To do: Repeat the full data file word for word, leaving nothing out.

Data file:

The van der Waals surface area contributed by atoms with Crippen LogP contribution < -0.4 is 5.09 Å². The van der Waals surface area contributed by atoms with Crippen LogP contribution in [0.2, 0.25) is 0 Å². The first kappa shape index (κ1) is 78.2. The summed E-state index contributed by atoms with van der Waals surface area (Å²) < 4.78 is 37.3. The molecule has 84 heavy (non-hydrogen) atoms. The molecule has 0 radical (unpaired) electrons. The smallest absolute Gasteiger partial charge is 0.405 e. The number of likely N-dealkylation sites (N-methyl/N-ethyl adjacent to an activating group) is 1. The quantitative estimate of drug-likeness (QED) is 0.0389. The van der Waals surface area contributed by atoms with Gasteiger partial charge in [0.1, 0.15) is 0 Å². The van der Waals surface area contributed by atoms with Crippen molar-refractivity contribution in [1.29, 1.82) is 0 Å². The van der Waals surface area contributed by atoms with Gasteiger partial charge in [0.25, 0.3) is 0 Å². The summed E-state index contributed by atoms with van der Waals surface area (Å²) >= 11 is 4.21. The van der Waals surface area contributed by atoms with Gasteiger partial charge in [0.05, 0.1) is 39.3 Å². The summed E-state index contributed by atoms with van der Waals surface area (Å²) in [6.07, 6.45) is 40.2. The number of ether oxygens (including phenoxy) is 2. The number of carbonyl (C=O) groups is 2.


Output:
The van der Waals surface area contributed by atoms with Crippen LogP contribution < -0.4 is 5.09 Å². The van der Waals surface area contributed by atoms with Crippen LogP contribution in [0.2, 0.25) is 0 Å². The first kappa shape index (κ1) is 78.2. The summed E-state index contributed by atoms with van der Waals surface area (Å²) < 4.78 is 37.3. The molecule has 84 heavy (non-hydrogen) atoms. The molecule has 0 radical (unpaired) electrons. The smallest absolute Gasteiger partial charge is 0.405 e. The number of likely N-dealkylation sites (N-methyl/N-ethyl adjacent to an activating group) is 1. The quantitative estimate of drug-likeness (QED) is 0.0389. The van der Waals surface area contributed by atoms with Gasteiger partial charge in [0.1, 0.15) is 0 Å². The van der Waals surface area contributed by atoms with Crippen molar-refractivity contribution in [1.29, 1.82) is 0 Å². The van der Waals surface area contributed by atoms with Gasteiger partial charge in [0.25, 0.3) is 0 Å². The summed E-state index contributed by atoms with van der Waals surface area (Å²) >= 11 is 4.21. The van der Waals surface area contributed by atoms with Gasteiger partial charge in [0.05, 0.1) is 39.3 Å². The summed E-state index contributed by atoms with van der Waals surface area (Å²) in [6.07, 6.45) is 40.2. The number of ether oxygens (including phenoxy) is 2. The number of carbonyl (C=O) groups is 2.